Architectural treat at Belawadi

Architectural treat at Belawadi

SCULPTURAL EXTRAVAGANZA: A pair of well-sculpted elephants flank the porch at the eastern entrance of the temple. Photo by B V Prakash

The district of Chikmagalur is well known for its natural beauty with mountain ranges, waterbodies and wildlife. It is also a hub of cultural extravaganza with some architecturally stupendous creations, particularly Hoysala temples spread all over. A wonderful example is the Veeranarayana temple at Belawadi.

Dates back to 12th century

Situated 29 kms southeast of Chikmagalur on Javagal road and due 10kms northwest of Halebid, this Vaishnavite shrine is one of the largest structures ever created by the dynasty. Said to be in existence from before the 12th century, the temple was built as an ekakuta, i.e., with a single sanctum. Much later, it was extended during the time of Veeraballala II into a trikutachala, by building the sabhamantapa connecting with two more cells complete. The eastern entrance to the main courtyard has an additional elevated porch called upparige which is flanked by two well-sculpted elephants.

Stepping into the sabhamantapa, one runs into Hoysalan pillars. These circular lathe turned pillars with a square base are each different from the other, though they all look alike.

Between them on the roof are 39 bays, some of which are hollow with intricate designs.

Two of the flat bays are particularly noteworthy; one with a relief of the mythical Kalingamardhana by Krishna (slaying of the demon Kalinga) and the other of Makaranda hailing the event.

The sanctum on the left (south side) is dedicated to Venugopalaswamy. The eight-foot image playing the flute is flanked by Sreedevi and Bhoodevi. The other sanctum of Yoganarasimha is where regular pooja is offered. Further inside is the mukhamantapa.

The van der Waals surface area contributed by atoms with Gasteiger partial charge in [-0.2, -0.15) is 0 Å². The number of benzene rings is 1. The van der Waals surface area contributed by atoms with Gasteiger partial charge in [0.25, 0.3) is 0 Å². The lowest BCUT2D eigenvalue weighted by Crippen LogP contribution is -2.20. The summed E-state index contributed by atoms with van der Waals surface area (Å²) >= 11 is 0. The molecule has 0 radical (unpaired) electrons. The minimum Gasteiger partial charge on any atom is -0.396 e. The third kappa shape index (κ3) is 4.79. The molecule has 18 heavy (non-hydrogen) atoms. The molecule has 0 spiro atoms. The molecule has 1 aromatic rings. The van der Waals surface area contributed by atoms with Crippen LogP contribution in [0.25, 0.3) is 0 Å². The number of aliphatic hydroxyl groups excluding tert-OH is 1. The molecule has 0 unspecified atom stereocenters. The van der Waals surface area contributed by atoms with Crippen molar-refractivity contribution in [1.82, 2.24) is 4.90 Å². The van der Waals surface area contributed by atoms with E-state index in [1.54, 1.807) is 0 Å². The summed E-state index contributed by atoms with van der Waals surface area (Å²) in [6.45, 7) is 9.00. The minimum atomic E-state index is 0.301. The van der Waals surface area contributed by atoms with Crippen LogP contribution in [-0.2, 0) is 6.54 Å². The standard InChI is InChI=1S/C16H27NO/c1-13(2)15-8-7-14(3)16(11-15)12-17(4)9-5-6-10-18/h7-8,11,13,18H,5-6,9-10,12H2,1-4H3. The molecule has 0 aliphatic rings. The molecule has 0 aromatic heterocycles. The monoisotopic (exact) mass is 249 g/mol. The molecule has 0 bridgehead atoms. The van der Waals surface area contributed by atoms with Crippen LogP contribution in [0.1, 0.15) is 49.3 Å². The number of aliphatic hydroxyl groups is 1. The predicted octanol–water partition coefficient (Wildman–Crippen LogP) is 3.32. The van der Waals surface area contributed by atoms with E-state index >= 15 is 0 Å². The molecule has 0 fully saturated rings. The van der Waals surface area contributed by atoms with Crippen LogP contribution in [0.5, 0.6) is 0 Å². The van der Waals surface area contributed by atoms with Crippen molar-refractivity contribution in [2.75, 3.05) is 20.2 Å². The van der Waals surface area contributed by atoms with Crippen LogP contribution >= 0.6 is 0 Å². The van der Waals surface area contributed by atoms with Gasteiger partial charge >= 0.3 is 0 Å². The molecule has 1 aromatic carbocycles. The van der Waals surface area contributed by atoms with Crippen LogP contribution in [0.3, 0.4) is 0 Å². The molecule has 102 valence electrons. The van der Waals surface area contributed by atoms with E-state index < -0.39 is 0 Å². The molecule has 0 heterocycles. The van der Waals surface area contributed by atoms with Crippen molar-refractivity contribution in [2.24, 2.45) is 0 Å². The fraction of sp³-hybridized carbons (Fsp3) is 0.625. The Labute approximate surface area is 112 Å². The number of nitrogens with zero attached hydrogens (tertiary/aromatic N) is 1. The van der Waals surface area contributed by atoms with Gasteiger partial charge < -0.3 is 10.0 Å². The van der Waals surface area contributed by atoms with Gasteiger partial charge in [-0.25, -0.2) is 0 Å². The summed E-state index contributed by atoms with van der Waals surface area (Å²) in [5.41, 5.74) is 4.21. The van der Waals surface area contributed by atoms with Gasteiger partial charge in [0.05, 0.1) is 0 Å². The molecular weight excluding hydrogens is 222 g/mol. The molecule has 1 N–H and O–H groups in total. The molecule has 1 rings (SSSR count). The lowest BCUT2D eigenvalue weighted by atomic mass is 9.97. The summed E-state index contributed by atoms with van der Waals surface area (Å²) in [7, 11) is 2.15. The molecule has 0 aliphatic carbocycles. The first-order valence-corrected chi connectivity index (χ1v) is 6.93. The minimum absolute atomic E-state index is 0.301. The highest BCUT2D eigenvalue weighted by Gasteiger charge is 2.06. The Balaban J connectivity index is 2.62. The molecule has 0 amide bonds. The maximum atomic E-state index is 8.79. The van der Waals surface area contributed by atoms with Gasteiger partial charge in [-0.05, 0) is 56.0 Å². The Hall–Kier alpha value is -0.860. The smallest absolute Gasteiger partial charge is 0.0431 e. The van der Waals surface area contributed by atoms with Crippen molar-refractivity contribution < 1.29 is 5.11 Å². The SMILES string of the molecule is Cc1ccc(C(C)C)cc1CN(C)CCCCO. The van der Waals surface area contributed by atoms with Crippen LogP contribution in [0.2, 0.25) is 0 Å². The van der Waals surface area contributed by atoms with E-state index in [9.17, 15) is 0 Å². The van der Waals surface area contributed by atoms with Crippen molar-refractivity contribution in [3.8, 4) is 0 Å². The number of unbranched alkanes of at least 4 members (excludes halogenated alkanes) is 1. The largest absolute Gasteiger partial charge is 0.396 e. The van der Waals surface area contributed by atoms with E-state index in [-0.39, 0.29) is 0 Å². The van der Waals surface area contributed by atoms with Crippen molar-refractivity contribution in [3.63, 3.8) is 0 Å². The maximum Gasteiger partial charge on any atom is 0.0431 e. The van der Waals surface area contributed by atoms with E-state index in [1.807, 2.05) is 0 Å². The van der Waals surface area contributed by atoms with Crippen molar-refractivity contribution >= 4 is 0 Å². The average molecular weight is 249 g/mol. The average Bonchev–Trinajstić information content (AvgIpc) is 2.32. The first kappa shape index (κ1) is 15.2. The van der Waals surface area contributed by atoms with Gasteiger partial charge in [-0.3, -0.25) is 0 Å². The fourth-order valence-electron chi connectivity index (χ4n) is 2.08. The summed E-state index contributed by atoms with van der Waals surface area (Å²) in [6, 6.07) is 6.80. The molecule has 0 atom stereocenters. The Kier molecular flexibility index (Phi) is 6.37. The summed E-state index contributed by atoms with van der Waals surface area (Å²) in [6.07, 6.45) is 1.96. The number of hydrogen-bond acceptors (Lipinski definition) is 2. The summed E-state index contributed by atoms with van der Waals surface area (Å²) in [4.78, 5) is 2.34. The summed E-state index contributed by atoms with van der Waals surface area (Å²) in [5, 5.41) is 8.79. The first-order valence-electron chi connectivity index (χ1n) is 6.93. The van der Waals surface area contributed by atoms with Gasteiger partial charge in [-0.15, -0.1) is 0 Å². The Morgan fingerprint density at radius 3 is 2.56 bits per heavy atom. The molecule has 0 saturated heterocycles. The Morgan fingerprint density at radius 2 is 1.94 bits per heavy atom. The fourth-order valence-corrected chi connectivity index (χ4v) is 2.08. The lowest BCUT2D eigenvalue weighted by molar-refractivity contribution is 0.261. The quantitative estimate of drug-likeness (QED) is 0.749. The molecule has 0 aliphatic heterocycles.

The hall has 22 pillars two of which are stellate while the others are circular. Beyond the navaranga and sukhanasi is the  sanctum of Veeranarayana.

The seven-foot image with four hands, standing on a lotus pedestal is attractive. The architectural skill is well demonstrated in that on March 23, the sun’s rays fall on the navel portion of the image.

Though the outer walls of the shrine have plain vertical columns, the tower is full of intricate designs and images. With three tiers topped by a kalasha, the tower looks impressive.

The fact that the other two towers were added later is discernible by the richness of the craftsmanship on these, especially the tower above the shrine of Yoganarasimha. The outer walls have reliefs of beautifully carved images of stories from epics and various avatars of Vishnu. The maintenance of the temple has been quite good thanks to the efforts of the archaelogical department.

However, a fencing of the complex would ensure the temple premises are not used as a thoroughfare.

In ancient times Belawadi was called Ekachakranagara (where Bhima is said to have killed Bakasura). The festival Bandi Bana is observed here even now when people carry food in a cart outside the village and feast.

Getting there: Belawadi is about 220 kms from Bangalore and can be reached either via Hassan(NH48) & Halebid or via Arsikere & Banavara (NH206) from Tumkur, passing through Javagal.

Food and accommodation: Chikmagalur, 29kms north has many options.

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